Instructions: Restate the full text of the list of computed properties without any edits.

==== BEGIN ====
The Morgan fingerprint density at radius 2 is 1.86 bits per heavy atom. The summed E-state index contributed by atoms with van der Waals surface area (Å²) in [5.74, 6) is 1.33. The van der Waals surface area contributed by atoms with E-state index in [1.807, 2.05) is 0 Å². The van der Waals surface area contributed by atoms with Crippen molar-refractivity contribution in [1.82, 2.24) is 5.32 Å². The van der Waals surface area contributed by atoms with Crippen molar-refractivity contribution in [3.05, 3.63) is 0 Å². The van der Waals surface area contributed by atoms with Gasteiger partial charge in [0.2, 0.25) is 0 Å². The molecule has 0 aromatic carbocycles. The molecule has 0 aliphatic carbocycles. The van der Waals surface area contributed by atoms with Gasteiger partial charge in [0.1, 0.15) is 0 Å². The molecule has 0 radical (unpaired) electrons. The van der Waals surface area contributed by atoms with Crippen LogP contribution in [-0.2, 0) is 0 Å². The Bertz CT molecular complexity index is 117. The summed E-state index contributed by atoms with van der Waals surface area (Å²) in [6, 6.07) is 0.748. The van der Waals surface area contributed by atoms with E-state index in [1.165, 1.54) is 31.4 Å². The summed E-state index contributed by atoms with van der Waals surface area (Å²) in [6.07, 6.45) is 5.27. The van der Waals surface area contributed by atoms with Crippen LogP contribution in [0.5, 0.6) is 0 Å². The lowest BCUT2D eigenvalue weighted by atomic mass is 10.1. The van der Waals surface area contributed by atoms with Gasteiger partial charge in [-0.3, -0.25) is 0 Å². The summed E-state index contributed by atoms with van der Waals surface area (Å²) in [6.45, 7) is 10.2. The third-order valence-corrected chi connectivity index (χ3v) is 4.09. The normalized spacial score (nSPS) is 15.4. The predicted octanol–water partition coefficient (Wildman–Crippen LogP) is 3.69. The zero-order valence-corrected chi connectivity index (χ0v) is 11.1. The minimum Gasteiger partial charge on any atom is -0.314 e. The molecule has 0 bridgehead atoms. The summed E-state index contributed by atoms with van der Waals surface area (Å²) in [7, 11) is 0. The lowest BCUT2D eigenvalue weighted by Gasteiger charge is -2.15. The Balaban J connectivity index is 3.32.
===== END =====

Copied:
The Morgan fingerprint density at radius 2 is 1.86 bits per heavy atom. The summed E-state index contributed by atoms with van der Waals surface area (Å²) in [5.74, 6) is 1.33. The van der Waals surface area contributed by atoms with E-state index in [1.807, 2.05) is 0 Å². The van der Waals surface area contributed by atoms with Crippen molar-refractivity contribution in [1.82, 2.24) is 5.32 Å². The van der Waals surface area contributed by atoms with Crippen molar-refractivity contribution in [3.05, 3.63) is 0 Å². The van der Waals surface area contributed by atoms with Gasteiger partial charge in [0.2, 0.25) is 0 Å². The molecule has 0 aromatic carbocycles. The molecule has 0 aliphatic carbocycles. The van der Waals surface area contributed by atoms with Gasteiger partial charge in [0.1, 0.15) is 0 Å². The molecule has 0 radical (unpaired) electrons. The van der Waals surface area contributed by atoms with Crippen LogP contribution in [-0.2, 0) is 0 Å². The Bertz CT molecular complexity index is 117. The summed E-state index contributed by atoms with van der Waals surface area (Å²) in [6, 6.07) is 0.748. The van der Waals surface area contributed by atoms with E-state index in [1.165, 1.54) is 31.4 Å². The summed E-state index contributed by atoms with van der Waals surface area (Å²) in [6.07, 6.45) is 5.27. The van der Waals surface area contributed by atoms with Crippen LogP contribution in [0.5, 0.6) is 0 Å². The lowest BCUT2D eigenvalue weighted by atomic mass is 10.1. The van der Waals surface area contributed by atoms with Gasteiger partial charge in [-0.3, -0.25) is 0 Å². The summed E-state index contributed by atoms with van der Waals surface area (Å²) in [6.45, 7) is 10.2. The third-order valence-corrected chi connectivity index (χ3v) is 4.09. The normalized spacial score (nSPS) is 15.4. The predicted octanol–water partition coefficient (Wildman–Crippen LogP) is 3.69. The zero-order valence-corrected chi connectivity index (χ0v) is 11.1. The minimum Gasteiger partial charge on any atom is -0.314 e. The molecule has 0 bridgehead atoms. The summed E-state index contributed by atoms with van der Waals surface area (Å²) in [7, 11) is 0. The lowest BCUT2D eigenvalue weighted by Gasteiger charge is -2.15. The Balaban J connectivity index is 3.32.